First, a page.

Finn Mortensen

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Finn Mortensen (January 6, 1922 - May 23, 1983) was a Norwegian composer, critic and educator.[1]

Finn Einar Mortensen was born in Oslo. His parents were publisher Ernst Gustav Mortensen (1887–1966) and Anna Marie Damnæs (1886–1960). Mortensen grew up in a publishing environment and it was at first expected that he would go into his father's publishing firm, Ernst G. Mortensens Forlag A/S. He studied harmony with Thorleif Eken (1900-1955), composition with Klaus Egge and with Niels Viggo Bentzon at The Royal Danish Academy, as well as the piano and double bass at the Conservatory of Oslo. He also participated in the Darmstadt summer school and in the classes conducted by Karlheinz Stockhausen at the Studio für Elektronische Musik in Cologne.[2][3]

The first public presentation of one of Mortensen's compositions was the Trio for Strings, Op. 3, which was played at the Young Nordic Music Festival in Oslo in 1950. In April 1954 he had his debut as a composer, along with Øistein Sommerfeldt. He was the leader of the group Ny Musikk, a Norwegian advocacy group for contemporary music, between 1961 and 1964, and between 1966 and 1967. From 1963-73, he was a music critic in Dagbladet, and he was also for many years correspondent for the major German magazine Melos. When the Norwegian Concert Institute was established in 1968, he became the institution's first director. From 1970 onward, he taught at the Oslo Conservatory of Music, becoming Norway's first professor of composition in 1973. [4] Rolf Wallin, Jon Mostad, Lasse Thoresen, Terje Bjørklund and Synne Skouen are among his students.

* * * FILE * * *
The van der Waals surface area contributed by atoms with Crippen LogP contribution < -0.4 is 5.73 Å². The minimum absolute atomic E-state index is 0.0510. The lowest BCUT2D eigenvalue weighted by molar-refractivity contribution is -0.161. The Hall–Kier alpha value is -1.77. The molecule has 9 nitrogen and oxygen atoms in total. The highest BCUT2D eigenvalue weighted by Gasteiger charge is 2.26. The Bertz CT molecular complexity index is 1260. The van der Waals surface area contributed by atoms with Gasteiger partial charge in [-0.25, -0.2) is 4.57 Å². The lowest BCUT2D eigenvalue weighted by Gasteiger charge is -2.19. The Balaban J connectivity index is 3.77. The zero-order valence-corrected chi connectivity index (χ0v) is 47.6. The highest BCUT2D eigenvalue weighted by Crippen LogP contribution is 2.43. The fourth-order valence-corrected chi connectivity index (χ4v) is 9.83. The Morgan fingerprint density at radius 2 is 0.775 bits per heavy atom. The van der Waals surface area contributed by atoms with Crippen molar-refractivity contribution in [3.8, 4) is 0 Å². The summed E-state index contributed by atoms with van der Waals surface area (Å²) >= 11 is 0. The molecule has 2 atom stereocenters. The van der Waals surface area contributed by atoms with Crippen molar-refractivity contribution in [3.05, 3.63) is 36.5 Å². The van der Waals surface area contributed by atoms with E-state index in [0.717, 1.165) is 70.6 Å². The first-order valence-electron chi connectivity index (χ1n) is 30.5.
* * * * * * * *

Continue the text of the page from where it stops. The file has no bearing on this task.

Until about 1953, Mortensen's music was mostly influenced by neoclassicism and expressionism. It later assimilated twelve-tone and aleatoric influences, creating what Mortensen termed a "neo-serial" style. From a point of departure in neo-classicism he became deeply involved with serial techniques. In Norway, Mortensen's works are still regularly performed by leading orchestras. In the rest of the world, however, he is less well-known.[5]

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